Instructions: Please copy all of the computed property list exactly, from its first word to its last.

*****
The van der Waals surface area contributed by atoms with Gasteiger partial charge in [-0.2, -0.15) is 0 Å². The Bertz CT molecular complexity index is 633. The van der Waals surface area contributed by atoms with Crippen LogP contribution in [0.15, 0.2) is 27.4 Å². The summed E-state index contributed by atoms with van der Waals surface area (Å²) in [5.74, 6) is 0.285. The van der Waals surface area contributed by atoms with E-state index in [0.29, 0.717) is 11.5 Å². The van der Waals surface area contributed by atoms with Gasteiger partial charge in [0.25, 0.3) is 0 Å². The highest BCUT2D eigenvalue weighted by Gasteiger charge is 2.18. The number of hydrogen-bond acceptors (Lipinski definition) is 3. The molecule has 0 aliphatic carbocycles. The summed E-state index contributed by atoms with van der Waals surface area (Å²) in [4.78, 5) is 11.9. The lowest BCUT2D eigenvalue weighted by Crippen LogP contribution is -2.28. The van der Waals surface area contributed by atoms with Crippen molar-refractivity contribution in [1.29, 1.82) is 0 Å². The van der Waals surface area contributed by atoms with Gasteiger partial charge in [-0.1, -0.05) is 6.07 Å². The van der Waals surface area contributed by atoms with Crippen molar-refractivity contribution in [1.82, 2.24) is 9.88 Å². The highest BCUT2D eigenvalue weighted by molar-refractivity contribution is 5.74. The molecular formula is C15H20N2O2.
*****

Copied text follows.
The van der Waals surface area contributed by atoms with Gasteiger partial charge in [-0.2, -0.15) is 0 Å². The Bertz CT molecular complexity index is 633. The van der Waals surface area contributed by atoms with Crippen LogP contribution in [0.15, 0.2) is 27.4 Å². The summed E-state index contributed by atoms with van der Waals surface area (Å²) in [5.74, 6) is 0.285. The van der Waals surface area contributed by atoms with E-state index in [0.29, 0.717) is 11.5 Å². The van der Waals surface area contributed by atoms with Gasteiger partial charge in [0.25, 0.3) is 0 Å². The highest BCUT2D eigenvalue weighted by Gasteiger charge is 2.18. The number of hydrogen-bond acceptors (Lipinski definition) is 3. The molecule has 0 aliphatic carbocycles. The summed E-state index contributed by atoms with van der Waals surface area (Å²) in [4.78, 5) is 11.9. The lowest BCUT2D eigenvalue weighted by Crippen LogP contribution is -2.28. The van der Waals surface area contributed by atoms with Crippen molar-refractivity contribution in [1.29, 1.82) is 0 Å². The van der Waals surface area contributed by atoms with Gasteiger partial charge in [-0.1, -0.05) is 6.07 Å². The van der Waals surface area contributed by atoms with Crippen molar-refractivity contribution in [1.82, 2.24) is 9.88 Å². The highest BCUT2D eigenvalue weighted by molar-refractivity contribution is 5.74. The molecular formula is C15H20N2O2.